Not a problem. I’m used to going into all white schools.

Though many of the schools did have a few brown faces and different ethnicities in them.

And frankly, I’m so confident that my presentations will appeal to audiences of all types that I don’t even worry about that any more.

And yet an incident happened that was quite…ahem…jarring.

It brought me up. Shocked me to my core, and reminded me (as if I needed reminding) of how ‘exotic’ a Canadian I really am.

It was at a small school where they obviously hadn’t bothered checking out my website or my article on Islamic etiquette and the shaking of hands. Every male teacher in the joint stuck their hand out for me to shake it. I just smiled as sweetly as I could and said, “I’m sorry but I’m not allowed to shake men’s hands, but it’s REALLY nice to meet you!”

That usually does the trick, but there was one teacher, youngish I think (though honestly I can’t remember what he looked like). I couldn’t recognize him again if he punched me in the face!

Anyways, in the staff room where a lady was making me a cup of tea (and being a lovely host) he sat down next to me and asked in a joking manner, (as if that would make what he intended to say less offensive) “So what HAPPENS if you DO shake men’s hands? Do you get your hand cut off or something?” 

Then he looked at me sideways and snickered.

There’s no point in making some kind of witty rejoinder or comeback under the circumstances. Besides, no way could I think of one.

I just said, “Nothing happens. I just try not to do it. It’s part of my beliefs.”

And that was that. Didn’t say anything more about it, but boy did it bother me.

I’ve been mulling over and over why he said such a thing. What was his thinking behind it?

And I’ve finally figured it out.

He thought he and their whole school were doing me a *FAVOUR* hosting me. Letting me come in there and do my ‘multicultural’ schtick.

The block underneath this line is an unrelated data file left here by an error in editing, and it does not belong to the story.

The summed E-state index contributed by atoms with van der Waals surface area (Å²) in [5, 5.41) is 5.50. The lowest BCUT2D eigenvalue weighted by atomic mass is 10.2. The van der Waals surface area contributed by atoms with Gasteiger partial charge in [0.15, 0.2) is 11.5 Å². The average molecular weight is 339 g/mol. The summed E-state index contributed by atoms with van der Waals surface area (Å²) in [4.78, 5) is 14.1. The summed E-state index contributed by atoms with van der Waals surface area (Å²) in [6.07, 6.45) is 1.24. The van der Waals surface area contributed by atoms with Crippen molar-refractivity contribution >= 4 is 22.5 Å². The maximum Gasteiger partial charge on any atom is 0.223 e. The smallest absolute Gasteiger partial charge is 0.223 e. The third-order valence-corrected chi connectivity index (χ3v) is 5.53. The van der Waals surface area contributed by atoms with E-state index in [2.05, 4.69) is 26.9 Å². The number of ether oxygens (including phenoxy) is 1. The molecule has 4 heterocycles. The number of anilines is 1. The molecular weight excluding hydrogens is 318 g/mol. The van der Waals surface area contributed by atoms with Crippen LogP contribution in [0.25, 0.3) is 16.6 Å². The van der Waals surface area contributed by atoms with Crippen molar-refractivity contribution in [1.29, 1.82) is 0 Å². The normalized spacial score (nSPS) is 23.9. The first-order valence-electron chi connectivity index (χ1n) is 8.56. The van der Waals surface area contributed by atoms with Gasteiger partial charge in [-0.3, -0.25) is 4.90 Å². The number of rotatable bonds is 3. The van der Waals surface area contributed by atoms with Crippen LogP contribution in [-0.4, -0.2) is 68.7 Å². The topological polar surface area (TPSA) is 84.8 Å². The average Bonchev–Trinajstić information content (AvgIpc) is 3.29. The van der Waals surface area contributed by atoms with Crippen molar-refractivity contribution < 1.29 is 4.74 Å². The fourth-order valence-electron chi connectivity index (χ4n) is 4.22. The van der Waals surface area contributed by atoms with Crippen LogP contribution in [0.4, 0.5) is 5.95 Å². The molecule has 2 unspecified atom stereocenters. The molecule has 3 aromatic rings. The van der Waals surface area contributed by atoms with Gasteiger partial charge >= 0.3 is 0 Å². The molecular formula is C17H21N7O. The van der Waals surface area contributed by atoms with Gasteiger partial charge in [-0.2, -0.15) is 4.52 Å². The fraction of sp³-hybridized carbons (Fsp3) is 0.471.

And then for me to up and make a nuisance of myself by saying that I wouldn’t shake his or any of the other male teacher’s hands, was perhaps for him, some way of me imposing my ways on him.

How dare I???

The more I think of it the more certain I am, that I have read the situation correctly and am not overreacting in any way.

I am grateful that I have the opportunity to go into schools of all kinds and share my stories with the kids. I am grateful that I live in a country that is for the most part, tolerant enough and open-minded enough to allow me to make a pretty good living doing what I love to do!

But really, I accepted the tour for entirely selfish reasons.

I wanted to see northern Ontario! I missed it. Hadn’t been up to Sudbury for about nine years. And I was just as happy to do my presentations in a Sudbury school as I am doing them in a school in greater Toronto or anywhere else. Kids are kids.

So this silly teacher who evidently thought I should be the one who was grateful that he was ‘accommodating me’, didn’t matter.

I had a wonderful time, met some fantastic kids, and told some amazing stories, if I do say so myself. *g*

And I get to do it all over again in about a month when I go up to Espanola and Manitoulin Island at the end of April.

Can’t wait!